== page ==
Guderian himself was aware of the chaos created by the clashing personalities and overlapping staffs within the high command, although his memoirs contain no hint that the manner of his own elevation to the Inspectorate-General was a symptom of the problem rather than part of its solution. On 3 March, while visiting Goebbels, Guderian raised with the Propaganda Minister the question of the ‘confusion of leadership’ and Hitler’s growing tendency to interfere in matters of subordinate importance. He suggested that the Führer would be ‘well advised to appoint some Chief of the Armed Forces General Staff as his assistant; and that the man chosen should be one who understood how to function as an operational commander and who was more qualified to fill this difficult office than was Field Marshal Keitel’.
Guderian then pointed out that, as an intimate of the Führer and a civilian, Goebbels (rather than one of the hated generals) might more readily persuade Hitler to reconsider the situation. Goebbels, doubtless wishing that Guderian had not bowled him this unwelcome ball, replied that, indeed, this was a ‘thorny problem’; he promised to do his best, when a suitable occasion arose, to lead the conversation along the lines Guderian had proposed and to urge Hitler to ‘reorganize his supreme command in a more practical form’. Not surprisingly, Goebbels never found the moment just to tackle the ‘thorny problem’.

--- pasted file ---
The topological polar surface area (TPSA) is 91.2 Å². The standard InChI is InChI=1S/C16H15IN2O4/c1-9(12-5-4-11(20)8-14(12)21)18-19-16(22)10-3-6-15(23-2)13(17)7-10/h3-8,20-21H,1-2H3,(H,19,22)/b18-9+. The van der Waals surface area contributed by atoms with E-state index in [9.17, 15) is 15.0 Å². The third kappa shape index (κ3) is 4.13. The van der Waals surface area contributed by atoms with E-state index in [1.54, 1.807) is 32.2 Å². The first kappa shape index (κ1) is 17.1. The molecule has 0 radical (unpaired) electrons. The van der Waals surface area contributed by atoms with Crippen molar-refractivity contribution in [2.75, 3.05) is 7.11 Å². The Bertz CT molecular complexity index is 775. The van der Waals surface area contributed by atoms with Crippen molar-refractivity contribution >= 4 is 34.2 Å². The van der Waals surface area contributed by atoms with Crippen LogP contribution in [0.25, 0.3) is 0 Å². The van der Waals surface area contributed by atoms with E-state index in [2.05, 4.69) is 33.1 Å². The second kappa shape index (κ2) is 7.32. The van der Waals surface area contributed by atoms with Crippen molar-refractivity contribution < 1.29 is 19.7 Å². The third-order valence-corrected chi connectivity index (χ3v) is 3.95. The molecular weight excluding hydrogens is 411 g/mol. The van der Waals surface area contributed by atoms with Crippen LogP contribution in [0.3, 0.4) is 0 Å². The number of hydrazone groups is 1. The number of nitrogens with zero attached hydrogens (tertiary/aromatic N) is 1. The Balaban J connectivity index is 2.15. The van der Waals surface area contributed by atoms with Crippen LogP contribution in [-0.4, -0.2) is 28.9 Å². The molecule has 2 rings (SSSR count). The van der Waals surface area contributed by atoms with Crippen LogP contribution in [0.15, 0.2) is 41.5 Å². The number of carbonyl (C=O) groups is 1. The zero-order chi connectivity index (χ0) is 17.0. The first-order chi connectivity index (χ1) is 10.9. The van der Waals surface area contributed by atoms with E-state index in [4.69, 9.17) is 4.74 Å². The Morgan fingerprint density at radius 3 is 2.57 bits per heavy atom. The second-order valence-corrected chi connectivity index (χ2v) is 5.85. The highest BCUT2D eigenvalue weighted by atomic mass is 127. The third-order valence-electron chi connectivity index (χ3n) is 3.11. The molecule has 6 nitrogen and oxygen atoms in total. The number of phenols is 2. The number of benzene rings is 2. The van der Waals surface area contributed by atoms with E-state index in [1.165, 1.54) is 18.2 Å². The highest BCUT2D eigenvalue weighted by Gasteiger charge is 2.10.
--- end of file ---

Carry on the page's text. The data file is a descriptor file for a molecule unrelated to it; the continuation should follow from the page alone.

Meanwhile, Guderian had problems of his own as the Army, which had long been hostile to an independent panzer arm, regrouped to undermine his position. In the draft of his assignment of duties Guderian had included a footnote defining the term ‘armoured troops’ and including within it assault guns. Once the draft was out of Guderian’s hands, the artillery changed the foot note, limiting his control to heavy assault guns which were only just entering production. The artillery’s continued grip on assault guns had serious consequences as they were urgently needed to arrest the wasting disease in the armoured divisions, particularly as assault guns now made up one third of the total output of all armoured fighting vehicles.
Guderian then made a second tactical error, providing Hitler’s adjutants’ office with a summary of the paper on the panzer arm that he planned to deliver at a Führer conference at Rastenburg on 9 March. When he arrived, he found a large and hostile OKW and General Staff audience waiting for him. Later he wrote:
‘All these gentlemen had some criticism to make of my plans, in particular of my expressed wish that the assault guns be placed under my General-Inspectorate and that the anti-tank battalions of the infantry divisions be re-equipped with assault guns in place of their present ineffective weapons drawn by half-tracks.’
Guderian’s arguments fell on deaf ears. Hitler’s chief adjutant observed that the assault artillery was the only weapon which enabled gunners to win the Knight’s Cross. The coup de grace was delivered by Hitler who, gazing pityingly at Guderian, told him, ‘You see, they are all against you. So I can’t approve either.’ Guderian left the conference after a four-hour battering and fell to the ground in a brief blackout which mercifully went unheeded.